Nev_Dull

Anachronism
Joined
Apr 27, 2010
Messages
2,264
When you signed up for with your domain registrar, you agreed to certain terms. When you signed up for your hosting, you agreed to certain terms. When you signed up for your email services, you agreed to certain terms. When you signed up for CDN, you agreed to certain terms. When you sign up for a newsletter service, you agreed to certain terms. When you transact through a payment gateway, you agreed to certain terms. All of our sites are bound by the entirety of all of our upstream providers.
A couple things on T&Cs. Most of us probably know this already, but there could be some new forum owners who don't.

All of these terms we "agree to" (we aren't actually given a choice), are completely arbitrary. They are there simply as CYA for the company in the event of legal issues. They don't offer any real legal protection, but they are something the company can point at to say "we told them they aren't allowed to do x, so it isn't our fault".

The terms are policy, not law. Companies can ignore them or interpret them as they see fit. Like any policy, terms have exceptions. If a client is important enough (or spends enough) any or all of those terms can be changed or removed during the contract negotiation. Small sites don't have that power but when the terms are overly restrictive, unreasonable, or contradict existing laws, some people have had success when going public.

The bottom line is most of the terms you have to agree to with these services are ignored most of the time. Providing you pay your bills and don't engage in any activities that cause a lot of negative attention (My Militia) for the service providers, you can run your site the way you like.
 

Nev_Dull

Anachronism
Joined
Apr 27, 2010
Messages
2,264
I've been meaning to respond to your past 2 or 3 of posts to this thread, but I've been too busy. I think you still misunderstand Section 230 and the protections it provides. As it happens, I just came across a good overview of 230 from EFF, why it so important to us all, and how its demise would benefit the large tech companies and disadvantage the rest of us. The EFF article does a much better job explaining the issues than my attempts in the is thread (and others at TAZ) over the past weeks and months. It is well worth a read.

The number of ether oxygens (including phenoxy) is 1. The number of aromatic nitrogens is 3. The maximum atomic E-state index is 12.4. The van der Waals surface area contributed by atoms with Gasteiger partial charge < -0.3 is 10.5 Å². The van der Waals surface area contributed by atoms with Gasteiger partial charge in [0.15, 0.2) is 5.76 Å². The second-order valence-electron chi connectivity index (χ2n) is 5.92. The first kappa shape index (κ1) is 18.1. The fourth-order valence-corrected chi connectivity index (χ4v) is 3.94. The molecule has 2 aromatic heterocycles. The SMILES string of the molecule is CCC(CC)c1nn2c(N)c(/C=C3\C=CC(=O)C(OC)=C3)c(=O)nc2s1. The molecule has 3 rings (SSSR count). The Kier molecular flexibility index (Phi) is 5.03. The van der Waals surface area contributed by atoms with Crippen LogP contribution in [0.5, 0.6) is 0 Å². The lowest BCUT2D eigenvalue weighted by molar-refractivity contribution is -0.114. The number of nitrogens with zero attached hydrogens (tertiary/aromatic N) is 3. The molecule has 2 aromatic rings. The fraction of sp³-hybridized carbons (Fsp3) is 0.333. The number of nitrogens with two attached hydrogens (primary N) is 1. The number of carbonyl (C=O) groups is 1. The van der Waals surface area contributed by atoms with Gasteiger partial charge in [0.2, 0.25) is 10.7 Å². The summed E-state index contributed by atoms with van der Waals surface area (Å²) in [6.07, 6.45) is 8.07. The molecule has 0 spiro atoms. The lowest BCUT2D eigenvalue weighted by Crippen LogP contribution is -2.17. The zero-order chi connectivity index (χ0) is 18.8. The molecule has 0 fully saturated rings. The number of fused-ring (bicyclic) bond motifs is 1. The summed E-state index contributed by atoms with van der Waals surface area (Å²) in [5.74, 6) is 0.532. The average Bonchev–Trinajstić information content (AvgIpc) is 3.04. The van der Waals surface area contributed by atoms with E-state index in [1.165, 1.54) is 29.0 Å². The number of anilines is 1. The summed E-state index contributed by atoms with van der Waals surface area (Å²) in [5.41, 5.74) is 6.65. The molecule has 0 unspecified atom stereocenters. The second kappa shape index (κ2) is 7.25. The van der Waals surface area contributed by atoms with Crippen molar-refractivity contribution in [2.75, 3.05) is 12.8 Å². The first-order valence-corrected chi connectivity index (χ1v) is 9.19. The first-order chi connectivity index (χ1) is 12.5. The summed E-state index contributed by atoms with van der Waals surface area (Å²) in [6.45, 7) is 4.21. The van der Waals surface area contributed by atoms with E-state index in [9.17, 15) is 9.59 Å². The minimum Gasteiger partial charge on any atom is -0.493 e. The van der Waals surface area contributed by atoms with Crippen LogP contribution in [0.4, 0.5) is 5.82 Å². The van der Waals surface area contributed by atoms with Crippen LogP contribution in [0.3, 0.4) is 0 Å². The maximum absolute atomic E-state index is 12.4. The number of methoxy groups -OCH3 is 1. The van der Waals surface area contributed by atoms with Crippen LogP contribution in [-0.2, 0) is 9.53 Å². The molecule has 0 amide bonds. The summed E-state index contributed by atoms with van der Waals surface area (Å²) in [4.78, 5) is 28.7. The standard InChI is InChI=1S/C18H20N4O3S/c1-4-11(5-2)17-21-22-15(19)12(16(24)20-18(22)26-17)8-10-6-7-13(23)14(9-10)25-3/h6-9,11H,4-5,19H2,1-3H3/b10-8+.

It's an interesting article, though not really what I'd call balanced. That said, it doesn't address my point above. Section 230, good or bad, is only a single link in the chain that binds a small forum site. The large social media sites aren't faced with the same issues of upstream providers because they are their own providers, for the most part. Small sites, which is really where my focus is, have little to no protection from our hosts or even software vendors, should they decide they don't like our content.
 

Oh!

Adherent
Joined
Oct 1, 2020
Messages
296
It's an interesting article, though not really what I'd call balanced. That said, it doesn't address my point above. Section 230, good or bad, is only a single link in the chain that binds a small forum site. The large social media sites aren't faced with the same issues of upstream providers because they are their own providers, for the most part. Small sites, which is really where my focus is, have little to no protection from our hosts or even software vendors, should they decide they don't like our content.
Just to point out that this thread is about, specifically, Section 230, its possible repeal, and what that might mean for all of us.

As for your wider concerns, as far the US goes, 1st Amendment principles generally protect individuals AND entities to decide upon what types of content they wish to facilitate through the services they operate. This predates Section 230, the Web and the Internet. And, as it happens, these matters are covered in that EFF article too.